Every city and town and each unclassified city and town within the state of Washington, is hereby authorized and empowered to condemn land and property, including state, county and school lands and property for streets , avenues , alleys , highways . . . public parks , drives and boulevards . . . and for any other public use after just compensation having been first made or paid into court for the owner in the manner prescribed by this chapter.
RCW 8.12.030 (emphasis added). Feldstein argues that because a boardwalk is not one of the enumerated public uses in RCW 8.12.030 , the City does not have the authority to condemn property for this use. While the statute does not specifically list "boardwalk" as a public use, the statute does list streets, avenues, alleys, public parks, drives, and boulevards. The statute also states that property may be condemned for "any other public use."
¶8 Here, the City proposed to build a pedestrian boardwalk. This is akin to a street, alley, or avenue that is restricted to use by pedestrians. The boardwalk will be used to convey pedestrians, just as a street is used to convey vehicles and/or pedestrians. Additionally, the boardwalk is like a park, as it allows the public to access scenic views. Furthermore, the boardwalk would fall under the "any other public use" provision of the statute. Application of this provision "is restricted to uses which are of the same kind
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as those enumerated in the section or which are specifically authorized by the legislature." In re Petition of City of Seattle , 96 Wn.2d 616 , 633, 638 P.2d 549 (1981). As noted above, a boardwalk is akin to several of the enumerated uses in RCW 8.12.030 and thus "of the same kind" as those enumerated in the statute. Therefore, as a matter of law, a public boardwalk is a public use under RCW 8.12.030 .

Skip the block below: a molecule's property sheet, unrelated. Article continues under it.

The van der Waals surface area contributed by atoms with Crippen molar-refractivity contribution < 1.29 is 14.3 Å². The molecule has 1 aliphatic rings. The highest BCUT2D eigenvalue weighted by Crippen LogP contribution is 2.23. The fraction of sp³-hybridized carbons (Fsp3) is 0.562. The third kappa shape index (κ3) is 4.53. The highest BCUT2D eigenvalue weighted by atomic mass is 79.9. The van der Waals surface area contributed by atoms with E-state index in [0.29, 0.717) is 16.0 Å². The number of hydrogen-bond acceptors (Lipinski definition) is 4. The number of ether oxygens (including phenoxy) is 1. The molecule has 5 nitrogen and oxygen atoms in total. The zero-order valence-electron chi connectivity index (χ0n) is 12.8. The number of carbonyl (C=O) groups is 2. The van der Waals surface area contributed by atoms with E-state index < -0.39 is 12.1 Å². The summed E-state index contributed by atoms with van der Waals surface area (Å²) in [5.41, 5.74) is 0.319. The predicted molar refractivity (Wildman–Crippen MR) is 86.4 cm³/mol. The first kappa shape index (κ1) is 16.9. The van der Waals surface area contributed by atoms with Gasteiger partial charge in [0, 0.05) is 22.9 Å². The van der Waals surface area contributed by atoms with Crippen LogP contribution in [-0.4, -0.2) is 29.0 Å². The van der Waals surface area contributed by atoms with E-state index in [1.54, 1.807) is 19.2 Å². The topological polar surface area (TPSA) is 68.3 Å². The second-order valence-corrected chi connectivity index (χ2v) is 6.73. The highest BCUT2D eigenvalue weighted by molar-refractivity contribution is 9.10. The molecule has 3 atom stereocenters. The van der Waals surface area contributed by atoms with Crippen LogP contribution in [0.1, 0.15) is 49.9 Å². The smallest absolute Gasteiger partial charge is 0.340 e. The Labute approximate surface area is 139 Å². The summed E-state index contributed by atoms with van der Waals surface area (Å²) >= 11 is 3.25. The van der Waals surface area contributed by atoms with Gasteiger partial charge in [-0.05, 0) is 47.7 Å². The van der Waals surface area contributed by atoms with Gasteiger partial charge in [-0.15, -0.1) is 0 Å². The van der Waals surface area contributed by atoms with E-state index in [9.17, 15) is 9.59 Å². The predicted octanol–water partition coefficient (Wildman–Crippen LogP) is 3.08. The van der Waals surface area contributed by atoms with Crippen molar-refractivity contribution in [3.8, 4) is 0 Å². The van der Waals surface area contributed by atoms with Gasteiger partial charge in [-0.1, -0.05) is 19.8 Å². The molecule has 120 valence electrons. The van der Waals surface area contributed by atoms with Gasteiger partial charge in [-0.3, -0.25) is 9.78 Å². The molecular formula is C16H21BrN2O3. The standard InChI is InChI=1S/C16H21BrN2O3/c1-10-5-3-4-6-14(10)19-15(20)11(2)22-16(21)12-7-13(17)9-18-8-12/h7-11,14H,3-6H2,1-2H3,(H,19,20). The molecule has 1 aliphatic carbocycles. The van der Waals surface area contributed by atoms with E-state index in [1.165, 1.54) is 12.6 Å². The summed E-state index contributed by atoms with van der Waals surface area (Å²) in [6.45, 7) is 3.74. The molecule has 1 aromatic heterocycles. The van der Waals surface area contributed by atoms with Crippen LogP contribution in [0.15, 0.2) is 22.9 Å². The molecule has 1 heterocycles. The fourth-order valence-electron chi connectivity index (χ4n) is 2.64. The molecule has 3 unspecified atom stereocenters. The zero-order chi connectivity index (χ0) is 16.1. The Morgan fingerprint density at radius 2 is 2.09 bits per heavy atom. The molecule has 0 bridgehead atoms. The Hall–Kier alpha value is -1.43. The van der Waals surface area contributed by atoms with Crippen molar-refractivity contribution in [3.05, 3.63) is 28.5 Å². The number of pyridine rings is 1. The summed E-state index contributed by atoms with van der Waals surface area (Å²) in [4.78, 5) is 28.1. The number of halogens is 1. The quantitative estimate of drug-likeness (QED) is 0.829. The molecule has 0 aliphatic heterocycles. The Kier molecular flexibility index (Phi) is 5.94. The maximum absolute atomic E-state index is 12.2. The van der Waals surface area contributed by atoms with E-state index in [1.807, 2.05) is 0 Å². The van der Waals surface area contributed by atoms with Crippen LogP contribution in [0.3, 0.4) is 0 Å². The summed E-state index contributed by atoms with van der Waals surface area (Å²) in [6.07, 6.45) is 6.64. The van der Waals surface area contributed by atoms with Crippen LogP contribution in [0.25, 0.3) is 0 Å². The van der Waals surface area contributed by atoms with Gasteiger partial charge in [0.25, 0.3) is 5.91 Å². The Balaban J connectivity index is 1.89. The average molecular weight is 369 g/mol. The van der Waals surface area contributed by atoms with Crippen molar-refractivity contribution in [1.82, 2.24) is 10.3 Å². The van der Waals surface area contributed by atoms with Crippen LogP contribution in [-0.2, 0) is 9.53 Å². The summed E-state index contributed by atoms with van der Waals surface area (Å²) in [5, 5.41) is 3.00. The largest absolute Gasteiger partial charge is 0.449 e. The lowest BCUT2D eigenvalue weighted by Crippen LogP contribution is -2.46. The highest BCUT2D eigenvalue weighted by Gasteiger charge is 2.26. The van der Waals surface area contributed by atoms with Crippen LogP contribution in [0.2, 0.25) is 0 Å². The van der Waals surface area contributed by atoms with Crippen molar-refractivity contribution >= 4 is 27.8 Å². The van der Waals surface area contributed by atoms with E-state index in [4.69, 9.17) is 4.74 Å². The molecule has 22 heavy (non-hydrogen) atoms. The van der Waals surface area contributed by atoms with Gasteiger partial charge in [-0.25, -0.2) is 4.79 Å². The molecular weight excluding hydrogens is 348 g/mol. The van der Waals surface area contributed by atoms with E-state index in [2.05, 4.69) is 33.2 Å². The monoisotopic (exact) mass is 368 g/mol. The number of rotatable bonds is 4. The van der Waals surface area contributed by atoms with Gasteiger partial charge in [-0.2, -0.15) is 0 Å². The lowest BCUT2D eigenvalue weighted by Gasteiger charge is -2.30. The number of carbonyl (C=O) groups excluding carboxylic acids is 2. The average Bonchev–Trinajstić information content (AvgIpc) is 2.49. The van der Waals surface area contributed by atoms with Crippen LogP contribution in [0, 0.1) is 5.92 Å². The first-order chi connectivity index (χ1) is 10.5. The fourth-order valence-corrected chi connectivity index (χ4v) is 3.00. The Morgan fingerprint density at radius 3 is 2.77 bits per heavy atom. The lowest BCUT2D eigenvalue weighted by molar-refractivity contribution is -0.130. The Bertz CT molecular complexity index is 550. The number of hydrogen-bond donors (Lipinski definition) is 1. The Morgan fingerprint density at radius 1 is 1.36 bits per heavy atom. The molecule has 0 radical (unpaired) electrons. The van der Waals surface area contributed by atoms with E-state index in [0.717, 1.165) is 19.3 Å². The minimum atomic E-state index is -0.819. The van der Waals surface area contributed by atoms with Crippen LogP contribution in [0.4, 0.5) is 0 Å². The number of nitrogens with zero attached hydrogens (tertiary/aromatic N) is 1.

¶9 Having determined that RCW 8.12.030 authorizes a City to condemn property for a public boardwalk, the next issue we address is whether this particular boardwalk proposed by the City constitutes a public use. A trial court's decision on public use will be reversed if the finding is not supported by substantial evidence. State v. Bank of Cal. , 5 Wn. App. 861 , 866, 491 P.2d 697 (1971). Feldstein focuses on several comments made by members of the Blaine City Council and other Blaine officials dealing with the boardwalk as part of the economic revitalization of Blaine. Contrary to Feldstein's arguments, these statements are not conclusive on the issue of public use. Two cases involving the Westlake Center project in downtown Seattle are particularly helpful in resolving this issue, In re Petition of City of Seattle , 96 Wn.2d 616 , 638 P.2d 549 (1981) ( Westlake I) and In re Petition of City of Seattle , 104 Wn.2d 621 , 707 P.2d 1348 (1985) ( Westlake II).
¶10 Initially, the city of Seattle proposed a comprehensive architectural plan for the Westlake project. Seattle sought to condemn properties for the entire project, which would include a public park, exterior public open spaces, a public parking garage, a new monorail terminal, an art museum, retail and cinema space, and interior circulation systems within the new buildings. Seattle sought to condemn the property necessary for this project and proposed to lease or transfer much of the property to private entities. The Washington Supreme Court held that this was not a public use. The court stated: "[W]here the purpose of a proposed acquisition is to acquire property and devote only a portion of it to truly public uses, the remainder to be rented or sold for private use, the project does not constitute public use." Westlake I, 96 Wn.2d at 627 -28.